Posts tagged with "Cognition"

Biogen’s Alzheimer’s treatment could be ‘the biggest drug ever’

October 23, 2019

Shares of Biogen soared 30% on Tuesday, October 22, CNBC reported, after the drugmaker announced it was seeking regulatory approval for the Alzheimer’s drug, Aducanumab, which it had announced it was at least temporarily giving up on earlier this year.

“It would be the biggest drug ever,” said CNBC’s Jim Cramer on “Squawk on the Street.”

The announcement  from Cambridge, Massachusetts-based Biogen and Tokyo-based Eisai—a leading global research and development-based pharmaceutical company—came after a consultation with the U.S. Food and Drug Administration (FDA) on plans to pursue a regulatory approval for the drug after a Phase 3 EMERGE Study met its primary endpoint—showing a significant reduction in clinical decline.

According to the joint research teams, ‘Patients who received Aducanumab experienced significant benefits on measures of cognition and function such as memory, orientation, and language. Patients also experienced benefits on activities of daily living—including conducting personal finances; performing household chores, such as cleaning, shopping, and doing laundry; and independently traveling out of the home.

They noted, “If approved, Aducanumab would become the first therapy to reduce the clinical decline of Alzheimer’s disease and would also be the first therapy to demonstrate that removing amyloid beta resulted in better clinical outcomes.”

Indeed, Biogen erased its entire 25% year-to-date decline after the announcement became public. The company plans to file for approval with the FDA in early 2020.

“The whole concept of senior living will change,” commented CNBC’s Cramer. “You know whose going to take this drug?” asked Cramer. “Everyone.”

Research contact: @CNBC

Study: Boogie down to get energy and cognition up

January 8, 2019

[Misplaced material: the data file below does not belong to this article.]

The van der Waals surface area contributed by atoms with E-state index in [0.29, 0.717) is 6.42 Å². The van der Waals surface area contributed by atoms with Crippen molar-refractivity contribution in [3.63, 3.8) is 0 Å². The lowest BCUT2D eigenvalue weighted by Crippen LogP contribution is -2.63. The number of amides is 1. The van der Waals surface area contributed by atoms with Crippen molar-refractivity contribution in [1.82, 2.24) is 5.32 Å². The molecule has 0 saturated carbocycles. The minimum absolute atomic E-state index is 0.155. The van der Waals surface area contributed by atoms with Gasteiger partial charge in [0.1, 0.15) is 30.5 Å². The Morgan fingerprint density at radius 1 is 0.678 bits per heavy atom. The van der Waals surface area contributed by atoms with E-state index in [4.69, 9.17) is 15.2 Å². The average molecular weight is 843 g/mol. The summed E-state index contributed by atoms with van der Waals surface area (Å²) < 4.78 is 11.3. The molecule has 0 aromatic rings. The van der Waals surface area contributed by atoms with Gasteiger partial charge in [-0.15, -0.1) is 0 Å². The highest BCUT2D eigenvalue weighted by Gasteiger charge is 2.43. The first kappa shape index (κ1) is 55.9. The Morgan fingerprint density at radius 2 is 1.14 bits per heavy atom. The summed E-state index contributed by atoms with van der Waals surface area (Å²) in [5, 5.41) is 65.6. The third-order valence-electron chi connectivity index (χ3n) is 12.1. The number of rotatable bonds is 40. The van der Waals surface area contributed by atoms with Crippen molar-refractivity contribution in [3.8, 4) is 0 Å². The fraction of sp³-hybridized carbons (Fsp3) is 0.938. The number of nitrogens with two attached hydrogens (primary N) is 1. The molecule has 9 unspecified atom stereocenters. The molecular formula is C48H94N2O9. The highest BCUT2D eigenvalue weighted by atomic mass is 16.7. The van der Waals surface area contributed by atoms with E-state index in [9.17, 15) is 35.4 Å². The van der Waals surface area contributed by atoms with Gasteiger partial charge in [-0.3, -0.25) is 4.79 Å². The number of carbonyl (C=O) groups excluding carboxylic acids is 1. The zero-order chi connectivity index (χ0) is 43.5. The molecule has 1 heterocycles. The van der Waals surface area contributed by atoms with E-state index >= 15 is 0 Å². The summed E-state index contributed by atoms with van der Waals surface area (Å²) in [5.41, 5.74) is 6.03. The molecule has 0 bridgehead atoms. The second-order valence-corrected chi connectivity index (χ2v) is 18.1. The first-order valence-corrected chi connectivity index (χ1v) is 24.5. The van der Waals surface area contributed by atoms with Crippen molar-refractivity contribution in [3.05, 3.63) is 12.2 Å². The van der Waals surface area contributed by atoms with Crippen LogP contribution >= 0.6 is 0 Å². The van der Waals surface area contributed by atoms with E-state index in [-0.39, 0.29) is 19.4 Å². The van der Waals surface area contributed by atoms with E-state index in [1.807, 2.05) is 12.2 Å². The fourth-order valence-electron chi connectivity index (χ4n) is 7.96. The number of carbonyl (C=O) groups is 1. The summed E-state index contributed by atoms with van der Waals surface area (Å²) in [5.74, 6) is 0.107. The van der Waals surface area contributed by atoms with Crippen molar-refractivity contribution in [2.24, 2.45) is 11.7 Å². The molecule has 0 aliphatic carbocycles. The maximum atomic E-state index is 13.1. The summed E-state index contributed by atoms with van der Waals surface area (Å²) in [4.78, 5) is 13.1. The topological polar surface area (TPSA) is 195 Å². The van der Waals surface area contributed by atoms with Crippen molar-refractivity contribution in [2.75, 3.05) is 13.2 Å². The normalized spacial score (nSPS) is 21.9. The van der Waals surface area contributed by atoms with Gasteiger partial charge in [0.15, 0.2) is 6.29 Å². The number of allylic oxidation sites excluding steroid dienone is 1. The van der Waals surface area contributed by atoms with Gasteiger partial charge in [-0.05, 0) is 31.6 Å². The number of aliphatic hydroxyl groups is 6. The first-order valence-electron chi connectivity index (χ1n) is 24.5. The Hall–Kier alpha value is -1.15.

Older women who still enjoy dancing—whether it’s a waltz or the jitterbug—are likely to sustain better balance, muscle strength, and concentration than others in the same age group. In turn, these capabilities enable them to nimbly perform the activities of daily living (ADL).

A new study of “Exercise type and activities of living disability in older women,” conducted at the Tokyo Metropolitan Institute of Gerontology—and published in the Scandinavian Journal of Medicine and Science in Sports examined the potential effects of 16 different exercise types for reducing disability for activities of daily living in older women.

The study enrolled 1,003 community-dwelling older Japanese women without ADL disability, according to a report by Medical Life Sciences News . In the baseline survey, all participants were asked whether or not they participated in any of 16 exercise types. ADL disability during eight years of follow-up was defined as needing help in performing at least one ADL task (walking, eating, bathing, dressing, or toileting).

ADL disability was noted in 130 participants (13%) during follow-up. After adjusting for confounders, participation in dancing, compared with non-participation, was associated with a 73% lower likelihood for developing ADL disability. There were no significant associations between other exercise types and ADL disability.

“Although it is unclear why dancing alone reduced the risk of ADL disability, dancing requires not only balance, strength, and endurance ability, but also cognitive ability: adaptability and concentration to move according to the music and partner, artistry for graceful and fluid motion, and memory for choreography,” said lead author Dr. Yosuke Osuka, of the Tokyo Metropolitan Institute of Gerontology.” We think that these various elements may contribute to the superiority of dancing in maintaining a higher ADL capacity.”

Research contact: @tochu_koho